The oldest track & field blog on the internet

Saturday, August 26, 2006

Track & Field News, anti-doping

I've never been comfortable with the attitude towards doping held by the self-titled Bible of the Sport. Rarely have I been able to point to any exact words, but the general attitude seems to be one of disdain for those who worry their pretty little heads about drug use.

Their message board has a separate section for discussing the issue, as not to sully the rest of the discussion with things that, you know, actually have a bearing on track and field. Yesterday as the webcast of the Memorial Ivo Van Damme meet was about to begin, managing editor E. Garry Hill put his foot in it.
As noted awhile back on the Current Events forum; this [Dope Talk] page is closed tomorrow anyway, to give the real fans a chance sit back and enjoy the scent of a few roses instead of the sewage plant.
Implying, of course, that anyone who cares about doping isn't a real fan. He was quickly and forcefully criticized for this, and tried to backpedal but ended up pissing people off more. And these are the T&FN fans; over at Let'sRun they'd haul him off and shoot him in the public square...if they hadn't decided long ago he wasn't worth the effort.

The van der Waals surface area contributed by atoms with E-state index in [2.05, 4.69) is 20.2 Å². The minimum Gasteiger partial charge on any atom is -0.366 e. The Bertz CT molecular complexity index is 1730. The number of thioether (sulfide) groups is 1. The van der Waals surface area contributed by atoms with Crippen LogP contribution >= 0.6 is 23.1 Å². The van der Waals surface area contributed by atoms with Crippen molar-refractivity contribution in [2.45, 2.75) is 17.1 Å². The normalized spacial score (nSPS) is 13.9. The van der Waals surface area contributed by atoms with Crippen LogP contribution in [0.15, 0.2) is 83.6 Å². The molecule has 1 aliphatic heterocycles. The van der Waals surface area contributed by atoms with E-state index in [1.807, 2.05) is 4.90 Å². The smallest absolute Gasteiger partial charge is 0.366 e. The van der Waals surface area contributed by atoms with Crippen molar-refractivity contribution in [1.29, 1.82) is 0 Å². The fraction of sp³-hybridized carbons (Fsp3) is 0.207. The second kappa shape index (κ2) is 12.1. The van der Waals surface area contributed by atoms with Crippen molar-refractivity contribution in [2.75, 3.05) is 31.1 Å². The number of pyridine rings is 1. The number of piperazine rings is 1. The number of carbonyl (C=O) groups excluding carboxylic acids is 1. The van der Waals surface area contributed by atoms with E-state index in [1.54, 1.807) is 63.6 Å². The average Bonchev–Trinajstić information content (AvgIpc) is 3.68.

I've only had a few encounters with Hill, some positive and some negative. My attitude went sour a few years ago when I posted something on the T&FN board; I suggested Vladimir Kuts' racing style and multiple heart attacks at an unusually young age could have been explained by drug use. Hill torched me for daring to even suggest it, yet in other situations he has defended the members of the 1968 US Olympic team who admitted steroid use (because they were not banned until 1972). We know the Soviet weightlifters were using pure testosterone as early as 1954 and possibly sooner, so I had the data to back up my speculation. It was the two-faced attitude that really got me, though.

Meanwhile, the Toronto Star's Dave Feschuk agrees with me that doping busts are not inherently bad, merely a means to improvement. He quotes Steve Cram as saying "There is enough time to believe that an ambitious British athlete may just find him or herself competing in London six years from now with a reasonable amount of assurance that the opposition is based purely on athletic ability". And isn't this what it's all about?

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